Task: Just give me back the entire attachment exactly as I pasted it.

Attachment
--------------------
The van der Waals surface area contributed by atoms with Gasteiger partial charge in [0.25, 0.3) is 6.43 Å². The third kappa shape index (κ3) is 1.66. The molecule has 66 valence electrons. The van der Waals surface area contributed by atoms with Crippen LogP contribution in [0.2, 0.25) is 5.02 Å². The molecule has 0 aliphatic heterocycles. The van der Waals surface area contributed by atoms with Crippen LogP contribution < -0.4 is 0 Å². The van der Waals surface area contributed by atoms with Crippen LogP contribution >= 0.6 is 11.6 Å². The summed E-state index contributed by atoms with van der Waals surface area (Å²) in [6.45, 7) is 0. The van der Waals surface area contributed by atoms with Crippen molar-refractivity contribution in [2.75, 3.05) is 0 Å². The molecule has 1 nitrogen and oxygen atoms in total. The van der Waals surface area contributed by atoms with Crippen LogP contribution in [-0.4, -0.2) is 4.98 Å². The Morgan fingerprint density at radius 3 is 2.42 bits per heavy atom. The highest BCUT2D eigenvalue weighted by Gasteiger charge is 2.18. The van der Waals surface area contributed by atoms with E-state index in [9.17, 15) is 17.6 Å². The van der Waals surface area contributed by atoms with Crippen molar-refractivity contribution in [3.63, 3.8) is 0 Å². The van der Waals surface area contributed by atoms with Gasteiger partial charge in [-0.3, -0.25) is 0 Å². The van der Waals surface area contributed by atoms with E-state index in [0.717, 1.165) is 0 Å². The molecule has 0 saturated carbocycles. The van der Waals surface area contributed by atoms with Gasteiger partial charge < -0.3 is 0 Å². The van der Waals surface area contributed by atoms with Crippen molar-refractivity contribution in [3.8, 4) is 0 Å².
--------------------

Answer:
The van der Waals surface area contributed by atoms with Gasteiger partial charge in [0.25, 0.3) is 6.43 Å². The third kappa shape index (κ3) is 1.66. The molecule has 66 valence electrons. The van der Waals surface area contributed by atoms with Crippen LogP contribution in [0.2, 0.25) is 5.02 Å². The molecule has 0 aliphatic heterocycles. The van der Waals surface area contributed by atoms with Crippen LogP contribution < -0.4 is 0 Å². The van der Waals surface area contributed by atoms with Crippen LogP contribution >= 0.6 is 11.6 Å². The summed E-state index contributed by atoms with van der Waals surface area (Å²) in [6.45, 7) is 0. The van der Waals surface area contributed by atoms with Crippen molar-refractivity contribution in [2.75, 3.05) is 0 Å². The molecule has 1 nitrogen and oxygen atoms in total. The van der Waals surface area contributed by atoms with Crippen LogP contribution in [-0.4, -0.2) is 4.98 Å². The Morgan fingerprint density at radius 3 is 2.42 bits per heavy atom. The highest BCUT2D eigenvalue weighted by Gasteiger charge is 2.18. The van der Waals surface area contributed by atoms with E-state index in [9.17, 15) is 17.6 Å². The van der Waals surface area contributed by atoms with Crippen molar-refractivity contribution in [3.63, 3.8) is 0 Å². The van der Waals surface area contributed by atoms with Gasteiger partial charge in [-0.3, -0.25) is 0 Å². The van der Waals surface area contributed by atoms with E-state index in [0.717, 1.165) is 0 Å². The molecule has 0 saturated carbocycles. The van der Waals surface area contributed by atoms with Gasteiger partial charge < -0.3 is 0 Å². The van der Waals surface area contributed by atoms with Crippen molar-refractivity contribution in [3.8, 4) is 0 Å².